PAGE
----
This appeal brings me very appropriately to Mr. Ewington's claim for "compensation" to existing land-owners, in the event of Henry George's scheme being adopted. This claim requires but little examination to determine not only its injustice, but its impracticability. The compensation of West Indian slave-owners is often urged as a precedent. In reply to this I ask, “Did the slaves who were freed compensate their former owners?" "No, page 20 certainly not!" is the only possible reply. "Then who did?" I ask. "The British taxpayer," is the ready answer. I admit the fact, but beg to point out that the "British taxpayer" was the third party. He was neither the slave nor the slave-owner but a benevolent third party. Can Mr. Ewington find the third party in the land-owning; issue? I cannot do so. The whole of the people, if our contentions are sound, are in this ease divided into only two classes: (1) those who benefit, and (2) those who Jose, by the system. The losers can hardly be asked to compensate the gainers, the poor to help the rich. From whence, then, shall we get the fund? If our contentions are not sound, the system need not be altered, and therefore no claim for "compensation" will arise. All depends upon the soundness of our main contention; viz., that being; produced by the whole community, ground rental values naturally and equitably belong to the community. But this is just the point which Mr Ewington steadily abstains from tackling. May I suggest that if Henry George is right, the "compensation "claim should be reversed, and would then be called "restitution"? The difficulty, however, is to get hold of all the men who ought to make restitution. Some existing owners are rather victims of, than beneficial participants in, the system. They have bought at the high values which afforded a profit to the former owners. The former owners may be dead or gone, or their wealth may have departed from them. The existing owner, whose land has risen in value since its purchase, would, under Henry George's system, be unable to realise the unearned increment, and therefore could scarcely be asked to make restitution. No! the thing is too vast on either side to be dealt with, whatever the equity of the position may be. Both sides will have to be content to" let bygones be bygones," You can't take the breeches off a Highlandman.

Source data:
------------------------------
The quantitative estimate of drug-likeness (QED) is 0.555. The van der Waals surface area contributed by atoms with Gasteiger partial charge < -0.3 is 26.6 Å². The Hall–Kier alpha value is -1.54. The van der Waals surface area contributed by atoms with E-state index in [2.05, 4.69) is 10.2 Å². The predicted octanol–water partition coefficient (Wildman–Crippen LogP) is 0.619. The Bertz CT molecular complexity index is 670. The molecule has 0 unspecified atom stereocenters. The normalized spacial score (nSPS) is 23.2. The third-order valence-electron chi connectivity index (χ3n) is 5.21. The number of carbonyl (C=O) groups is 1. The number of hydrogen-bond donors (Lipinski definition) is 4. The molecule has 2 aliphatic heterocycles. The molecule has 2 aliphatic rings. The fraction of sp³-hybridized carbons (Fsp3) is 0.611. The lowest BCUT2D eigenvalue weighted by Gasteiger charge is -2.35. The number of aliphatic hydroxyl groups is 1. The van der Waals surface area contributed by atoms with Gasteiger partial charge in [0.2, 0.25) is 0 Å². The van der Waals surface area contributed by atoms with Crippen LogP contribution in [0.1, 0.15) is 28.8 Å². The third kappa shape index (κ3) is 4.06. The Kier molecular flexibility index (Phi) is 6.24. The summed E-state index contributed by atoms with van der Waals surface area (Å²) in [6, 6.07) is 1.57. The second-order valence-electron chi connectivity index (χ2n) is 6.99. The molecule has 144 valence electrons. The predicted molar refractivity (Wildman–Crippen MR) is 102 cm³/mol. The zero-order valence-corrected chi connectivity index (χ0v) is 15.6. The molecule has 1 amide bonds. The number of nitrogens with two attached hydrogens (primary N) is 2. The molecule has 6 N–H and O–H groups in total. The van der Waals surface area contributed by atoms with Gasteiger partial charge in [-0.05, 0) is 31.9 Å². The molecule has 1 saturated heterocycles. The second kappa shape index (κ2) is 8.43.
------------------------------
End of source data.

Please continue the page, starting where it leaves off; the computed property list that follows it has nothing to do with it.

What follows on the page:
Mr. Ewington alludes (May 26) to "an old man or a widow," whose only source of income is ground rent, and says, "Then the confiscation of it to the State would make him or her a pauper." I would remind him that there are among old men and widows many more who pay than receive ground rent, so that the appeal to compassion cuts both ways. It is probably ten to one, or may Be a hundred to one, more in my favour than in his, especially as the larger number are also the poorer individuals. But the appeal should depend, not on compassion, but upon the justice of the private claim to ground rent.